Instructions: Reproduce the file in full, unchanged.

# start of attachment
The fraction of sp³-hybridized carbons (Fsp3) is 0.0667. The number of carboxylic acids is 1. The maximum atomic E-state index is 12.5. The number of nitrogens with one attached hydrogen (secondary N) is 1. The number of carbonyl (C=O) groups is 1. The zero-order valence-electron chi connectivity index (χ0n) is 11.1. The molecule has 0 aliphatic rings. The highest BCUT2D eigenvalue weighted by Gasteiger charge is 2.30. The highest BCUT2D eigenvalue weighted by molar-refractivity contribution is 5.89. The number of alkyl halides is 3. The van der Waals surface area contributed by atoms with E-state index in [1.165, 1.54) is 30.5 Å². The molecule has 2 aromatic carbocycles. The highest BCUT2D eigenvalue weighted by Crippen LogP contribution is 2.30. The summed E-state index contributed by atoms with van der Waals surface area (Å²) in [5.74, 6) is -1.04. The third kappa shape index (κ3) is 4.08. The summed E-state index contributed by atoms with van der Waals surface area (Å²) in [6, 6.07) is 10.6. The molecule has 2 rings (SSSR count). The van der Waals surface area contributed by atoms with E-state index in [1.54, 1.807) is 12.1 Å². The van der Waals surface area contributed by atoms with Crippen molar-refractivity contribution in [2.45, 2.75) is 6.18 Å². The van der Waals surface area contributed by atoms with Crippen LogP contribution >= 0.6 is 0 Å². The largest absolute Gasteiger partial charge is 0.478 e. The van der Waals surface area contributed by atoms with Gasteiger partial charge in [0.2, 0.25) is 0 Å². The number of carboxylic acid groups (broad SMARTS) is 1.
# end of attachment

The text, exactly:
The fraction of sp³-hybridized carbons (Fsp3) is 0.0667. The number of carboxylic acids is 1. The maximum atomic E-state index is 12.5. The number of nitrogens with one attached hydrogen (secondary N) is 1. The number of carbonyl (C=O) groups is 1. The zero-order valence-electron chi connectivity index (χ0n) is 11.1. The molecule has 0 aliphatic rings. The highest BCUT2D eigenvalue weighted by Gasteiger charge is 2.30. The highest BCUT2D eigenvalue weighted by molar-refractivity contribution is 5.89. The number of alkyl halides is 3. The van der Waals surface area contributed by atoms with E-state index in [1.165, 1.54) is 30.5 Å². The molecule has 2 aromatic carbocycles. The highest BCUT2D eigenvalue weighted by Crippen LogP contribution is 2.30. The summed E-state index contributed by atoms with van der Waals surface area (Å²) in [5.74, 6) is -1.04. The third kappa shape index (κ3) is 4.08. The summed E-state index contributed by atoms with van der Waals surface area (Å²) in [6, 6.07) is 10.6. The molecule has 2 rings (SSSR count). The van der Waals surface area contributed by atoms with E-state index in [1.54, 1.807) is 12.1 Å². The van der Waals surface area contributed by atoms with Crippen molar-refractivity contribution in [2.45, 2.75) is 6.18 Å². The van der Waals surface area contributed by atoms with Crippen LogP contribution >= 0.6 is 0 Å². The largest absolute Gasteiger partial charge is 0.478 e. The van der Waals surface area contributed by atoms with Gasteiger partial charge in [0.2, 0.25) is 0 Å². The number of carboxylic acid groups (broad SMARTS) is 1.